It’s time to put the plan into action! Here’s the step by step process.
- Pull posts from your Content Library and track the content that you’ve used. (Click here for a template.)
- Using Buffer or the platform of your choice, load up content for Twitter, Facebook, LinkedIn, and Google+. (Recommendation: just use the same content for FB, LinkedIn, and Google+.)
- Load the content in advance and make a note in your calendar for when the content will run out so that you can load more. Make social media a recurring task in your calendar.
Managing social media can be a lot of fun, but sometimes it can also be time consuming and burdensome. Remember, choosing the DIY approach is basically free whereas traditional marketing can be very costly. There is a lot you can achieve on social media, especially on Twitter when you start tagging and engaging with the right players in your niche. If you haven’t got the time to effectively manage your own campaign, my social media packages start at as little as $112 a month. Contact me to discuss your needs.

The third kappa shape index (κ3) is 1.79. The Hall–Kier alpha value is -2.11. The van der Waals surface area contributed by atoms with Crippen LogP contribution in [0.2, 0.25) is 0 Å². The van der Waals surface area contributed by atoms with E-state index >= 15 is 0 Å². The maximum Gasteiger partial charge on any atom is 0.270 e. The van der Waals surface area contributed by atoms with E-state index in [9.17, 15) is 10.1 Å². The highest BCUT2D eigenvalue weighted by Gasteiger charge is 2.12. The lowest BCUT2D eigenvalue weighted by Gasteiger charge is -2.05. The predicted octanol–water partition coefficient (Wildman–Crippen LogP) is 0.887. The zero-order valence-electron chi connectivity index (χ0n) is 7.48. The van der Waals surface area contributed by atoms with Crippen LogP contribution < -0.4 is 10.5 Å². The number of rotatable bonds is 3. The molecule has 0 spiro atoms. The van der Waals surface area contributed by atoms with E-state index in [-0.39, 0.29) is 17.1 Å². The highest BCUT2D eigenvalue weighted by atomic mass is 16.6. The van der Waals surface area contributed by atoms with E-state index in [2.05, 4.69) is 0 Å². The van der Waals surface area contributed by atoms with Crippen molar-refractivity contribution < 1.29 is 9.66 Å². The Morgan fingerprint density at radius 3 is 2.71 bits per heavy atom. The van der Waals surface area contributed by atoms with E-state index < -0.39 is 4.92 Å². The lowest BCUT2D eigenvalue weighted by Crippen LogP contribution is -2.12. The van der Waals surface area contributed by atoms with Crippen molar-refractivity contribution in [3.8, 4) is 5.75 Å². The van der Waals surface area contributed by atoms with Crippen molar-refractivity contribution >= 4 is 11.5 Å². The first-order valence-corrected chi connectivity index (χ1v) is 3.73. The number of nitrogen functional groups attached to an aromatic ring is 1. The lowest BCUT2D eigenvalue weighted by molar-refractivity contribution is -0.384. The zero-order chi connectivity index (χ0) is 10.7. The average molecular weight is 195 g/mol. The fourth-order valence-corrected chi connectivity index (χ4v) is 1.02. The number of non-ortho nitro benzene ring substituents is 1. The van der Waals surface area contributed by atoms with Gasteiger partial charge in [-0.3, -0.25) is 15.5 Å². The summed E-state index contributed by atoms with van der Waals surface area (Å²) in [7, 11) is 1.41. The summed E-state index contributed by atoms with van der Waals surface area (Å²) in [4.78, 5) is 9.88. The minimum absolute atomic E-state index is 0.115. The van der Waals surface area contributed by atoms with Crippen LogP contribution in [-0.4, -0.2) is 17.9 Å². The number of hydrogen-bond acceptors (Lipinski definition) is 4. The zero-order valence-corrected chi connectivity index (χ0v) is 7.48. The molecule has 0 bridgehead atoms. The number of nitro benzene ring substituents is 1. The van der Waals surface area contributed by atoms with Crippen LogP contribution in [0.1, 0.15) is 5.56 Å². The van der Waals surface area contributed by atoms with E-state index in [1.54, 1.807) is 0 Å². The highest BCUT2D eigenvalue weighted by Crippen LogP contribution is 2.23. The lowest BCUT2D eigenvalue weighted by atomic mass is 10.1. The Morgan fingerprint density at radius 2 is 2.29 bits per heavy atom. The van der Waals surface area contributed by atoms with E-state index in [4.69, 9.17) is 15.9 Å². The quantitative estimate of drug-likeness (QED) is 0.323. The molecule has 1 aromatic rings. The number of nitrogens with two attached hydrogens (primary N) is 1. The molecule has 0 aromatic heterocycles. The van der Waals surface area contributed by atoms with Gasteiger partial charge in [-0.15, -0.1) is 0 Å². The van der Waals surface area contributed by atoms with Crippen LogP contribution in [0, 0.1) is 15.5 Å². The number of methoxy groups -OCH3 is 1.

- 2X a week load Buffer and generate new content as necessary.
- Daily X 10min on Twitter for retweets and conversation.
- 2X month try to write a new blog post, even if it’s very short.
- About your products/services
- About your business location or niche
- About special occasions and holidays
- Include pictures whenever possible
- Use the new blog posts to create at least one “hook” to add to your Content Library that will drive people back to that blog post. I usually generate 8 to 12 hooks for each blog post.
Recommendations for Twitter
- Identify and follow relevant businesses and organizations.
- About 100 is a good goal to start with. Avoid just following people’s personal Twitter accounts and focus on bigger players in your area and industry. Eventually the goal is to gain more followers than the number of people that you’re following.
- Don’t follow people just because they follow you. Only follow people who are relevant or who you are actually interested in.
- Avoid following irrelevant celebrities and public figures, etc. unless they might provide information you might actually decide to retweet.
- Twitter Posting Goals
- Twitter posting goals: 3+ posts a day (6 or more for larger campaigns)
- 1 general promo tweet per day
- 1 informational tweet with a link to a blog post per day